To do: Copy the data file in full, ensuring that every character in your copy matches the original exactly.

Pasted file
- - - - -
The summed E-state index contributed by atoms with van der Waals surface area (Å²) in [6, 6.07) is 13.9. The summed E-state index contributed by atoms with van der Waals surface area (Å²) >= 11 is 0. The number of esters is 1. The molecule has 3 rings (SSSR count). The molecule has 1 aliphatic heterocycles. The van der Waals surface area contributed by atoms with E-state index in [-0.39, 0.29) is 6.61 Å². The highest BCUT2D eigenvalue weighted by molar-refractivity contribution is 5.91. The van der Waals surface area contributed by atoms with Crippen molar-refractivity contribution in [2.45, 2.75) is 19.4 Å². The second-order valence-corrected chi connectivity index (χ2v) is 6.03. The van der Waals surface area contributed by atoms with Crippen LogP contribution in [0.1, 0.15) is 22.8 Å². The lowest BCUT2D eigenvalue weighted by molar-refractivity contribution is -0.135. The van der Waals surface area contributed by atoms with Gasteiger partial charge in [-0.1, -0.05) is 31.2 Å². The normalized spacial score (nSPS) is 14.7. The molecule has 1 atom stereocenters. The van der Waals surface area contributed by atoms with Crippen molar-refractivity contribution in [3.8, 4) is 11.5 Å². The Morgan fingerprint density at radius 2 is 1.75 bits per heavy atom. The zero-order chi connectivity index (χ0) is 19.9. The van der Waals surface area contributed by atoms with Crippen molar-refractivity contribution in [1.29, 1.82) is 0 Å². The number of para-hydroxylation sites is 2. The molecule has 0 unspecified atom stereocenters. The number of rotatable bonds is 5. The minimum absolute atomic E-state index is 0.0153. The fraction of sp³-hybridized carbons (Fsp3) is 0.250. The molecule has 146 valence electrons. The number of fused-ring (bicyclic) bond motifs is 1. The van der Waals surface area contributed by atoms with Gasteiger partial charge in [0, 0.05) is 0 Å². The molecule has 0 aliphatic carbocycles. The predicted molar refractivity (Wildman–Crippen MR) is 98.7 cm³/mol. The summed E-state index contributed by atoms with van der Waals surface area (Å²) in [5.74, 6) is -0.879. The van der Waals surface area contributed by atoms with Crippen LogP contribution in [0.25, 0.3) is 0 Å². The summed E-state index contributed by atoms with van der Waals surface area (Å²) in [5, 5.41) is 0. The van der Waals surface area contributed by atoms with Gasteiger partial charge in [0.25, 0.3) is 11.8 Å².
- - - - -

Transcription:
The summed E-state index contributed by atoms with van der Waals surface area (Å²) in [6, 6.07) is 13.9. The summed E-state index contributed by atoms with van der Waals surface area (Å²) >= 11 is 0. The number of esters is 1. The molecule has 3 rings (SSSR count). The molecule has 1 aliphatic heterocycles. The van der Waals surface area contributed by atoms with E-state index in [-0.39, 0.29) is 6.61 Å². The highest BCUT2D eigenvalue weighted by molar-refractivity contribution is 5.91. The van der Waals surface area contributed by atoms with Crippen molar-refractivity contribution in [2.45, 2.75) is 19.4 Å². The second-order valence-corrected chi connectivity index (χ2v) is 6.03. The van der Waals surface area contributed by atoms with Crippen LogP contribution in [0.1, 0.15) is 22.8 Å². The lowest BCUT2D eigenvalue weighted by molar-refractivity contribution is -0.135. The van der Waals surface area contributed by atoms with Gasteiger partial charge in [-0.1, -0.05) is 31.2 Å². The normalized spacial score (nSPS) is 14.7. The molecule has 1 atom stereocenters. The van der Waals surface area contributed by atoms with Crippen molar-refractivity contribution in [3.8, 4) is 11.5 Å². The Morgan fingerprint density at radius 2 is 1.75 bits per heavy atom. The zero-order chi connectivity index (χ0) is 19.9. The van der Waals surface area contributed by atoms with Crippen molar-refractivity contribution in [1.29, 1.82) is 0 Å². The number of para-hydroxylation sites is 2. The molecule has 0 unspecified atom stereocenters. The number of rotatable bonds is 5. The minimum absolute atomic E-state index is 0.0153. The fraction of sp³-hybridized carbons (Fsp3) is 0.250. The molecule has 146 valence electrons. The number of fused-ring (bicyclic) bond motifs is 1. The van der Waals surface area contributed by atoms with Gasteiger partial charge in [0, 0.05) is 0 Å². The molecule has 0 aliphatic carbocycles. The predicted molar refractivity (Wildman–Crippen MR) is 98.7 cm³/mol. The summed E-state index contributed by atoms with van der Waals surface area (Å²) in [5.74, 6) is -0.879. The van der Waals surface area contributed by atoms with Crippen LogP contribution in [0.25, 0.3) is 0 Å². The summed E-state index contributed by atoms with van der Waals surface area (Å²) in [5, 5.41) is 0. The van der Waals surface area contributed by atoms with Gasteiger partial charge in [0.25, 0.3) is 11.8 Å².